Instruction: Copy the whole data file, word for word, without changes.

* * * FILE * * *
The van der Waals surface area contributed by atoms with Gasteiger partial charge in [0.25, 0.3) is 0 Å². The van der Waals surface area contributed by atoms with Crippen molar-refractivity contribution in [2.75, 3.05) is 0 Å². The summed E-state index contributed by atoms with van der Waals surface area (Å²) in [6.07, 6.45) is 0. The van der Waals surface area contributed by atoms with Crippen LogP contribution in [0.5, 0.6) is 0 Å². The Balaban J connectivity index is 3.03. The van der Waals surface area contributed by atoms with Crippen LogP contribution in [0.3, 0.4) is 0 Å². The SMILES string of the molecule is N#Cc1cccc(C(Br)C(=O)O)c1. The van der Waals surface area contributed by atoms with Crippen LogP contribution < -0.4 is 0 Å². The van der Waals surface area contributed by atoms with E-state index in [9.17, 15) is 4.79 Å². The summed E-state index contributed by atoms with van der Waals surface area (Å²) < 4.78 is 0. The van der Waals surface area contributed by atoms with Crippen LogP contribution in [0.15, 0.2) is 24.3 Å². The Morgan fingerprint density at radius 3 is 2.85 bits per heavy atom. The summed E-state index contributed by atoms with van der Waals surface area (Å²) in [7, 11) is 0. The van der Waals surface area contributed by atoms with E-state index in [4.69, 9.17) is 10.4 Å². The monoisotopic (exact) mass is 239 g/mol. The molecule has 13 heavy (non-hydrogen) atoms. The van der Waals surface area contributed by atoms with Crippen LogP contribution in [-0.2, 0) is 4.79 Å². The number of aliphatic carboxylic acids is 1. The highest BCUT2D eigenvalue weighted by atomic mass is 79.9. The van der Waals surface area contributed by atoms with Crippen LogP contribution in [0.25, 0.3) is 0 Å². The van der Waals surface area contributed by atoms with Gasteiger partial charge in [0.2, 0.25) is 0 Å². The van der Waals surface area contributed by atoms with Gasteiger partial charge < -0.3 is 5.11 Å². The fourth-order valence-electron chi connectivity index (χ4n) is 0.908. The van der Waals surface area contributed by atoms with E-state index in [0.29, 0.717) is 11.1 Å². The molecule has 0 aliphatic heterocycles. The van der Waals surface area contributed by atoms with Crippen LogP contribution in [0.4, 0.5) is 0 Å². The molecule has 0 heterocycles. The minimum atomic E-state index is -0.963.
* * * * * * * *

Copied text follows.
The van der Waals surface area contributed by atoms with Gasteiger partial charge in [0.25, 0.3) is 0 Å². The van der Waals surface area contributed by atoms with Crippen molar-refractivity contribution in [2.75, 3.05) is 0 Å². The summed E-state index contributed by atoms with van der Waals surface area (Å²) in [6.07, 6.45) is 0. The van der Waals surface area contributed by atoms with Crippen LogP contribution in [0.5, 0.6) is 0 Å². The Balaban J connectivity index is 3.03. The van der Waals surface area contributed by atoms with Crippen LogP contribution in [0.3, 0.4) is 0 Å². The SMILES string of the molecule is N#Cc1cccc(C(Br)C(=O)O)c1. The van der Waals surface area contributed by atoms with Crippen LogP contribution < -0.4 is 0 Å². The van der Waals surface area contributed by atoms with E-state index in [9.17, 15) is 4.79 Å². The summed E-state index contributed by atoms with van der Waals surface area (Å²) < 4.78 is 0. The van der Waals surface area contributed by atoms with Crippen LogP contribution in [0.15, 0.2) is 24.3 Å². The Morgan fingerprint density at radius 3 is 2.85 bits per heavy atom. The summed E-state index contributed by atoms with van der Waals surface area (Å²) in [7, 11) is 0. The van der Waals surface area contributed by atoms with E-state index in [4.69, 9.17) is 10.4 Å². The monoisotopic (exact) mass is 239 g/mol. The molecule has 13 heavy (non-hydrogen) atoms. The van der Waals surface area contributed by atoms with Crippen LogP contribution in [-0.2, 0) is 4.79 Å². The number of aliphatic carboxylic acids is 1. The highest BCUT2D eigenvalue weighted by atomic mass is 79.9. The van der Waals surface area contributed by atoms with Crippen LogP contribution in [0.25, 0.3) is 0 Å². The van der Waals surface area contributed by atoms with Gasteiger partial charge in [0.2, 0.25) is 0 Å². The van der Waals surface area contributed by atoms with Gasteiger partial charge < -0.3 is 5.11 Å². The fourth-order valence-electron chi connectivity index (χ4n) is 0.908. The van der Waals surface area contributed by atoms with E-state index in [0.29, 0.717) is 11.1 Å². The molecule has 0 aliphatic heterocycles. The van der Waals surface area contributed by atoms with Crippen LogP contribution in [0.4, 0.5) is 0 Å². The molecule has 0 heterocycles. The minimum atomic E-state index is -0.963.